ADVENTURES OF A NEEDLEPUNCHER
I first became aware of needlepunching in 1985, while attending a spinning course at Huddersfield Polytechnic. The machine I saw there was used to bond unspun wool to make felt fabric. The end result resembled crude handmade felt, which to my mind looked dated and uninspired. The needlepunching machines were generally used in industry for producing wadding and insulation materials, and were not well adapted for fashion use.
As soon as I saw the technique, however, I became convinced that it had real potential for fashion- fabric manufacture. I set myself the challenge of developing needlepunching as a new bonding/embroidery technique. I wanted to create modern fabrics which could be commercial at the same time as innovative, and continued to develop my ideas alongside my other student work.
In 1986, while studying for a BA in Knitted Textiles at Middlesex Polytechnic (now University), I was commissioned to produce my first range of scarves for Liberty's of London. This initial collection combined abstract felt shapes, fleece and slub wool. The venture was a success, and Liberty's have continued to buy my collections ever since.
I continued to develop the technique and my design vision side by side, believing that one was no use without the other! Many people were supportive, but I should particularly mention Paul Smith, who commissioned me to produce fabric and scarf collections following my MA graduation show from the Royal College of Art in 1989. That type of encouragement fired me up to found a small company designing, producing and selling my accessories and fabrics.
The company is called Tait & Style, and has been based since its earliest days in the Orkney Islands off the north coast of Scotland, where I grew up. Needlepunching has always been at the heart of the company's activities, although we have also tried to developed innovative designs using hand and machine knitting, as well as various embroidery and wet-felting techniques. Orkney is not generally thought of as one of the world's fashion centres, but it does have a tremendous pool of traditional skills that I have drawn on and used as an inspiration. In recent years, as exploring the possibilities of Fair Isle and other knitting have become more and more important to us, I have also worked closely with knitters in the Shetland Islands, to the north of here.
I've worked with many creative and dedicated people over the years, all of whom have assisted greatly in keeping Tait & Style at the forefront of its market - and in extending the boundaries of what can be done with needlepunching. In the early days, two people from my days at the Royal College were particularly important and influential: my fellow student and friend Freddie Robins, and my teacher and friend Jacqui McLennan. Fredie and Jacqui shared designing duties with me for many years, the idea being that our three distinct looks would complement each other in the overall Tait & style range.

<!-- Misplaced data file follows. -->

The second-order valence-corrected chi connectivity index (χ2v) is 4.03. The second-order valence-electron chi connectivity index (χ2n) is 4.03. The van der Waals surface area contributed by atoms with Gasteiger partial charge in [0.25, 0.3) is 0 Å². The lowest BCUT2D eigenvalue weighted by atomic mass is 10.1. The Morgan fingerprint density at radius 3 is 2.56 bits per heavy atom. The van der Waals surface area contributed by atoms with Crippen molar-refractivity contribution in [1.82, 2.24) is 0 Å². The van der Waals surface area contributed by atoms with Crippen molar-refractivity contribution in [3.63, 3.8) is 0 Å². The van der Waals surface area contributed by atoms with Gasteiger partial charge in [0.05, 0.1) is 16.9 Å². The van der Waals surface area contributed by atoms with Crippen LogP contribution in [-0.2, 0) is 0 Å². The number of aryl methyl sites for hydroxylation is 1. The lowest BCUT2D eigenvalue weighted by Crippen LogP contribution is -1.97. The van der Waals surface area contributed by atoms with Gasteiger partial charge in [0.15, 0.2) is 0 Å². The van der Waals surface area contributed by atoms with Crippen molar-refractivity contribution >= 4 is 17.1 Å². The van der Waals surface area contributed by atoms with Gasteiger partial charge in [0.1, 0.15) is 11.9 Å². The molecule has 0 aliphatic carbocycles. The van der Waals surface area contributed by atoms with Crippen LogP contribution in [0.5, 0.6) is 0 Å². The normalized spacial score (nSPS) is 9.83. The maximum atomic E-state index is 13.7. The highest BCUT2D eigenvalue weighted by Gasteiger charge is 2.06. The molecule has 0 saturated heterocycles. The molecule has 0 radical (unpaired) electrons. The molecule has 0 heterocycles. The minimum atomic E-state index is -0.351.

Although Freddie and Jacqui have not been heavily involved in Tait & Style for several years, we do still stay closely in touch, and they remain great inspirations to me. I also still keep close links with the Royal College, as I find the ideas of the students there a constant inspiration. I try to provide opportunites for them to develop their ideas as Paul Smith did for me more than ten years ago; we've had many young designers working with us over the years: Philippa Prinsloo, Lynsey Walters and Alison Willoughby, for instance, have all spent time at Tait & Style and gone on to carve out threir own reputations. Philippa went to Krygistan (on China's western border) to investigate local crafts including felting techniques, and together we've launched a small new range called Felt Routes.
Closer to home, Moray native Donna Wilson, who graduated from Gray's School of Art in Aberdeen before going on to the Royal College of Art, has worked with us over the past couple of years coming up with some great designs, including a range of fantastic 'critters' - weird knitted dolls, which have proved popular. Another Gray's graduate, Isla Norrington, from Perth, has been based in Orkney for nearly a year now, and is doing great work too.
Throughout the 1990s, Tait & Style gradually developed a reputation for the production of innovative and unique fabrics, and for being willing to collaborate with other designers to realise their own vision.
We have now worked with many important and exciting designers, including Conran, Marithé and François Girbaud, Commes des Garçons, John Galliano, Dior, Shirin Guild, Givenchy, Kenzo and John Rocha. Sometimes we develop cloth meterage for their own collections, other times we work on scarves and soft furnishings. It is always a collaboration, and usually it involves stretching needlepunching in some new way.
In terms of design, my influences come from all over the world, and include fine as well as 'primitive' art, and textiles of all sorts. Orkney itself with its extraordinary light, stirring landscapes and romantic heritage has also been an inspiration.
In terms of technique, however, although I have seen a handful of novel and interesting fabrics produced by needlepunchers (mostly in Japan) it is the challenge and excitement of the technique itself that keeps drawing me back to further experiments and further leaps of the imagination (which don't all take me to somewhere I want to be!)
I have learned a lot over the past fifteen years since I came across the needlepunching machine for the first time, but am convinced that the best, most innovative ideas are still waiting just around the corner. New fabrics, new needles, new punches... Watch this space!
© Ingrid Tait